FIG. 2 is a detailed drawing of one embodiment of an electrical input device for use herewith;

FIG. 3 illustrates another use of the present system; and

FIG. 4 is a block diagram of another embodiment of my invention wherein a double-ended scan converter is used in lieu of a video camera.

The present system will next be described in conjunction with such drawings.

In the embodiment hereof illustrated in FIGS. 1, 2 and 3, I provide two standard television cameras, denoted by the numerals 11 and 12. For purposes of discussion, camera 11 provides the scene input and camera 12 photographs the output of the manual display generator 13. The electrical signal from camera 11 passes through lead 14 and such signal from camera 12 passes through lead 15 to converge in a standardly available video signal mixer 16. The mixed signal output from the latter is then fed into the transmitter 17, transmitted therefrom in the standard manner and then picked up by a signal receiver 18, such as a home television receiver, and a mixed image is visually displayed thereon. Scenes conveyed by camera II can obviously be replaced by images from a video tape recorder or instant replay" systems currently available or from a motion picture projector or the like.

I also note that the signal coming from the mixer 16, instead of being directly transmitted, may be fed into a video tape recorder and stored for subsequent transmission. Furthermore, as will be subsequently described, prerecorded audio magnetic tapes may also be employed herewith to replace the manual display generator 13.

All of the foregoing components of the system are standardly available commercial items.

I also provide a manual display generator 13 of either a digital or analogue type, which provides information on the X- and Y-coordinates of a probe or pointerlike member at the control of the display operator. In the preferred embodiment hereof, such generator is in the form of a light-transparent or semitransparent, electrically conducting thin plate. However, such plate, as considered below may be opaque to visible light in various modifications of my basic system. Such plate has an electrically insulating frame 19 and the central portion 20 thereof, contained within such frame, is electrically conducting. Such member 20 is in the form of a continuously conducting resistive layer and may be formed of, for example, a tinoxide-coated electrically conductive glass or in the alternative, may be a mesh screen of resistance wire or an electrolytic solution. It is important in some embodiments that such plate 20 be of a continuously conducting nature.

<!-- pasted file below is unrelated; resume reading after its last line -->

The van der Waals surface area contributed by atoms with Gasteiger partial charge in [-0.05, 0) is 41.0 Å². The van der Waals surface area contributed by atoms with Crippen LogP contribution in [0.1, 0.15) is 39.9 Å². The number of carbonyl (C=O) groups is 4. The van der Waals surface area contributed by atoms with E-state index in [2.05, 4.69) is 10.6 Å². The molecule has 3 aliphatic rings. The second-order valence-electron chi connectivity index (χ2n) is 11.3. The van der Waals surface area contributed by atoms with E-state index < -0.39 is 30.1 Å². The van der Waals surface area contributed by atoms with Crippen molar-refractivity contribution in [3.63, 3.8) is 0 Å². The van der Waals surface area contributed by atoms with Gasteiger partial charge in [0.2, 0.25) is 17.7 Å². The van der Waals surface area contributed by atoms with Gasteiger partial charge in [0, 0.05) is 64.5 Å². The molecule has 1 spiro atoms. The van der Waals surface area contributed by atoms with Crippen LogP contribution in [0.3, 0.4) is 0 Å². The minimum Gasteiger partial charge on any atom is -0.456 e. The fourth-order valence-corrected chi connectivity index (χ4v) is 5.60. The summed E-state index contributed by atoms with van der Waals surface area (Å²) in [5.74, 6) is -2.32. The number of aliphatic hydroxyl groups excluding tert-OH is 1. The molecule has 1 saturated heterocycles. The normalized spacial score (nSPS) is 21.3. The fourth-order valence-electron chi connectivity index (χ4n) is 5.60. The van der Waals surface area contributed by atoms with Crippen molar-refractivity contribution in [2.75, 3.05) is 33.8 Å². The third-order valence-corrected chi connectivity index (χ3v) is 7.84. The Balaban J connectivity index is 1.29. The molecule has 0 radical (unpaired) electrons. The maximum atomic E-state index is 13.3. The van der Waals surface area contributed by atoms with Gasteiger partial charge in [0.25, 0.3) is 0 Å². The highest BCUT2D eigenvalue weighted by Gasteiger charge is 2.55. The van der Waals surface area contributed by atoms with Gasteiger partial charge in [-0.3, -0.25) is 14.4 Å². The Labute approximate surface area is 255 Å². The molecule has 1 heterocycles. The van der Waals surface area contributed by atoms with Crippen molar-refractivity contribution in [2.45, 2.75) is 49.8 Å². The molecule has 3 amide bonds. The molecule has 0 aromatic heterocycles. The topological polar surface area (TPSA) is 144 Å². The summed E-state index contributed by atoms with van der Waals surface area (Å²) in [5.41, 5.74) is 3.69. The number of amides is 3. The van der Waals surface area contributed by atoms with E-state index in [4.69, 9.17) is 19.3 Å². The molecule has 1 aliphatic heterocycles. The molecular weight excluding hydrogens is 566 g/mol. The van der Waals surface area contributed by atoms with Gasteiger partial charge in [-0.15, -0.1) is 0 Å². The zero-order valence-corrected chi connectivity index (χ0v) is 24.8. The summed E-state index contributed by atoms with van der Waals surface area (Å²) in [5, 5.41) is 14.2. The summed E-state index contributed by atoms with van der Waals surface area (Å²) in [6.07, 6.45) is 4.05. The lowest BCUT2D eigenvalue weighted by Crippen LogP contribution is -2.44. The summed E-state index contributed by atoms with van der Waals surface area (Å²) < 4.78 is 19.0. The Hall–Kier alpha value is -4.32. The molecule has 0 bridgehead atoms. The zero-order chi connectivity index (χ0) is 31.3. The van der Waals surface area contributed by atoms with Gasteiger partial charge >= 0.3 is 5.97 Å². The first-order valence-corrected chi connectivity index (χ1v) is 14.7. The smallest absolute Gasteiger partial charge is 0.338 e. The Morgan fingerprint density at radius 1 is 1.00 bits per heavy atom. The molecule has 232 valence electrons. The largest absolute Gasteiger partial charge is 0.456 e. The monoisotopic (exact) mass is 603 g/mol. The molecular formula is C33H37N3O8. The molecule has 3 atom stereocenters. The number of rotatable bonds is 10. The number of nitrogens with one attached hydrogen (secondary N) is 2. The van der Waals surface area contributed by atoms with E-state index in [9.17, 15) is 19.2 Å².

There are several other methods known in the art for determining and reading the X- and Y-position of the probe 34 as it contacts the plate 20. For example, a diode switching system such as is shown in the patent to Cameron, US. Pat. No. 3,449,516, or a stylus attached by rigid or stringlike members to a pair of potentiometers may be used herewith. Furthermore, digital position in which the probable position is identified by use of a pair of insulated, intersecting, open gridworks of wires or conducting lines can be employed. l have employed such systems as well as the alternate therefor which will be described as this description proceeds.

A DC potential is impressed in the vertical direction across member 20 from a DC generator 22 and leads 23 and 24 through the inductor members 25 and 26. At the same time an AC potential is impressed in the horizontal direction across the electrically conducting member 20 by an AC generator 27 and leads 28 and 29 through series capacitors 30 and 31 which block any efiect of the AC circuit on the coacting DC circuit and vice versa; at the same time inductive members 25 and 26 block any effect of the AC circuit on the coacting DC supply circuit and vice versa. It will be understood, of course, that the DC and AC actuation of the display generator 20 could be reversed. The AC and DC lines 29 and 24 are connected at contact 32 and grounded at 33. The AC generator 27 and DC generator 22 establish potential gradients across the plate 20, and the amplitudes of the signals at any point on the plate 20 are proportional to the horizontal and vertical distances from the lower right-hand comer of such plate.

An integral part of my system is the electrically conducting probe 34 which has extending therefrom a lead 35 whereby such probe is electrically connected to an image memory and display unit 36 which shall be considered subsequently as the description proceeds.